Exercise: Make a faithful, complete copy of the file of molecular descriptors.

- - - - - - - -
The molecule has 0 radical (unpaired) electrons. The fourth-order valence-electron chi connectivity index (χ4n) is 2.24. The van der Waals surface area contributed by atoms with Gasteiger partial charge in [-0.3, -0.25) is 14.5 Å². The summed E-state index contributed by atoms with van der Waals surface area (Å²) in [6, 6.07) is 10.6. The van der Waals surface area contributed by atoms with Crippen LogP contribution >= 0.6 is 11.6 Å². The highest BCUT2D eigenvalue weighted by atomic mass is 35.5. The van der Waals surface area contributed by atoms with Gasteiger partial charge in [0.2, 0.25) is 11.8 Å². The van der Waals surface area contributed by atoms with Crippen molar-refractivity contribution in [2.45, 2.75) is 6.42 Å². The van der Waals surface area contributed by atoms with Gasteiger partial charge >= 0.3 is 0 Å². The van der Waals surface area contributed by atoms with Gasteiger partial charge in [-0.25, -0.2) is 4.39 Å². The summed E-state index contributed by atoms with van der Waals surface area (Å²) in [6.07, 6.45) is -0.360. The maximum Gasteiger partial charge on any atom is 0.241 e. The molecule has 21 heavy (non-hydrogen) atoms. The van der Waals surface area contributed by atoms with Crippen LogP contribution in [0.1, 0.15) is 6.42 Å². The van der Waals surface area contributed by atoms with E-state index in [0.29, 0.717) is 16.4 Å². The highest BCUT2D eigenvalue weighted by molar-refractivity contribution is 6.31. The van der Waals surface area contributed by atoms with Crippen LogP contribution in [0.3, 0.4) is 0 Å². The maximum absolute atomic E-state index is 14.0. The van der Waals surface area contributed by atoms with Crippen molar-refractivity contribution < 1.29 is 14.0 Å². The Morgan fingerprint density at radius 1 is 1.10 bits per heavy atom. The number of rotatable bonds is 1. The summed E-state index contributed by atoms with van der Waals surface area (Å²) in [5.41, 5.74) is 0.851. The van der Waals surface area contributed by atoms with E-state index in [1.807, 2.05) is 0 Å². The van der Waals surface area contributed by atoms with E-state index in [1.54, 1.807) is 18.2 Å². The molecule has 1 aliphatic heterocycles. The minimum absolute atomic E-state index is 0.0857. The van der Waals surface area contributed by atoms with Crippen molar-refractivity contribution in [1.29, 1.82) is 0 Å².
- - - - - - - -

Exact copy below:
The molecule has 0 radical (unpaired) electrons. The fourth-order valence-electron chi connectivity index (χ4n) is 2.24. The van der Waals surface area contributed by atoms with Gasteiger partial charge in [-0.3, -0.25) is 14.5 Å². The summed E-state index contributed by atoms with van der Waals surface area (Å²) in [6, 6.07) is 10.6. The van der Waals surface area contributed by atoms with Crippen LogP contribution >= 0.6 is 11.6 Å². The highest BCUT2D eigenvalue weighted by atomic mass is 35.5. The van der Waals surface area contributed by atoms with Gasteiger partial charge in [0.2, 0.25) is 11.8 Å². The van der Waals surface area contributed by atoms with Crippen molar-refractivity contribution in [2.45, 2.75) is 6.42 Å². The van der Waals surface area contributed by atoms with Gasteiger partial charge >= 0.3 is 0 Å². The van der Waals surface area contributed by atoms with Gasteiger partial charge in [-0.25, -0.2) is 4.39 Å². The summed E-state index contributed by atoms with van der Waals surface area (Å²) in [6.07, 6.45) is -0.360. The maximum Gasteiger partial charge on any atom is 0.241 e. The molecule has 21 heavy (non-hydrogen) atoms. The van der Waals surface area contributed by atoms with Crippen LogP contribution in [0.1, 0.15) is 6.42 Å². The van der Waals surface area contributed by atoms with E-state index in [0.29, 0.717) is 16.4 Å². The highest BCUT2D eigenvalue weighted by molar-refractivity contribution is 6.31. The van der Waals surface area contributed by atoms with Crippen LogP contribution in [0.3, 0.4) is 0 Å². The maximum absolute atomic E-state index is 14.0. The van der Waals surface area contributed by atoms with Crippen molar-refractivity contribution < 1.29 is 14.0 Å². The Morgan fingerprint density at radius 1 is 1.10 bits per heavy atom. The number of rotatable bonds is 1. The summed E-state index contributed by atoms with van der Waals surface area (Å²) in [5.41, 5.74) is 0.851. The van der Waals surface area contributed by atoms with E-state index in [1.807, 2.05) is 0 Å². The van der Waals surface area contributed by atoms with E-state index in [1.54, 1.807) is 18.2 Å². The molecule has 1 aliphatic heterocycles. The minimum absolute atomic E-state index is 0.0857. The van der Waals surface area contributed by atoms with Crippen molar-refractivity contribution in [1.29, 1.82) is 0 Å².